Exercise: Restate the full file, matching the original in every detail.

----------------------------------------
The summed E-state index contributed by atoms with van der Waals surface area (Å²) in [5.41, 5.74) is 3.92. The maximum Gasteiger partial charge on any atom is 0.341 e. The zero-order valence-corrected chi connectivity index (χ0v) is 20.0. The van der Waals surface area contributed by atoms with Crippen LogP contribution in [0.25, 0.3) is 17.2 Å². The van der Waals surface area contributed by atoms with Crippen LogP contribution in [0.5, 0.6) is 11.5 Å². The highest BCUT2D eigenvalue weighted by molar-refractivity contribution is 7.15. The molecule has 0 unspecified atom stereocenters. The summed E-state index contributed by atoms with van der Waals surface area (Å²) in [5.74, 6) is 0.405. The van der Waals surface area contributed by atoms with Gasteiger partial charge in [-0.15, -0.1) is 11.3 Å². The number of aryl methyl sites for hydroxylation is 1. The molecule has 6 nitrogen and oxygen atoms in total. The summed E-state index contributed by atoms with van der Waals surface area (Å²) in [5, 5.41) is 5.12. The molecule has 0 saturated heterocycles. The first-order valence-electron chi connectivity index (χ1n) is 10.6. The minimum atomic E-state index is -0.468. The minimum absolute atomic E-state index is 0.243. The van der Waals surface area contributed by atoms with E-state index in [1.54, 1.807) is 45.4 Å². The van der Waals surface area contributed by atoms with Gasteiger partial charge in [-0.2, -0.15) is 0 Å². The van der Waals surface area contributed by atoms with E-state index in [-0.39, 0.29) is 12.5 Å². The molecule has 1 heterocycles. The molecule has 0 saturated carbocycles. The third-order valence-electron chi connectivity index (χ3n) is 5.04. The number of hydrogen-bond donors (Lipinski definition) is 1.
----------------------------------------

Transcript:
The summed E-state index contributed by atoms with van der Waals surface area (Å²) in [5.41, 5.74) is 3.92. The maximum Gasteiger partial charge on any atom is 0.341 e. The zero-order valence-corrected chi connectivity index (χ0v) is 20.0. The van der Waals surface area contributed by atoms with Crippen LogP contribution in [0.25, 0.3) is 17.2 Å². The van der Waals surface area contributed by atoms with Crippen LogP contribution in [0.5, 0.6) is 11.5 Å². The highest BCUT2D eigenvalue weighted by molar-refractivity contribution is 7.15. The molecule has 0 unspecified atom stereocenters. The summed E-state index contributed by atoms with van der Waals surface area (Å²) in [5.74, 6) is 0.405. The van der Waals surface area contributed by atoms with Gasteiger partial charge in [-0.15, -0.1) is 11.3 Å². The number of aryl methyl sites for hydroxylation is 1. The molecule has 6 nitrogen and oxygen atoms in total. The summed E-state index contributed by atoms with van der Waals surface area (Å²) in [5, 5.41) is 5.12. The molecule has 0 saturated heterocycles. The first-order valence-electron chi connectivity index (χ1n) is 10.6. The minimum atomic E-state index is -0.468. The minimum absolute atomic E-state index is 0.243. The van der Waals surface area contributed by atoms with E-state index in [1.54, 1.807) is 45.4 Å². The van der Waals surface area contributed by atoms with Gasteiger partial charge in [-0.2, -0.15) is 0 Å². The van der Waals surface area contributed by atoms with E-state index in [-0.39, 0.29) is 12.5 Å². The molecule has 1 heterocycles. The molecule has 0 saturated carbocycles. The third-order valence-electron chi connectivity index (χ3n) is 5.04. The number of hydrogen-bond donors (Lipinski definition) is 1.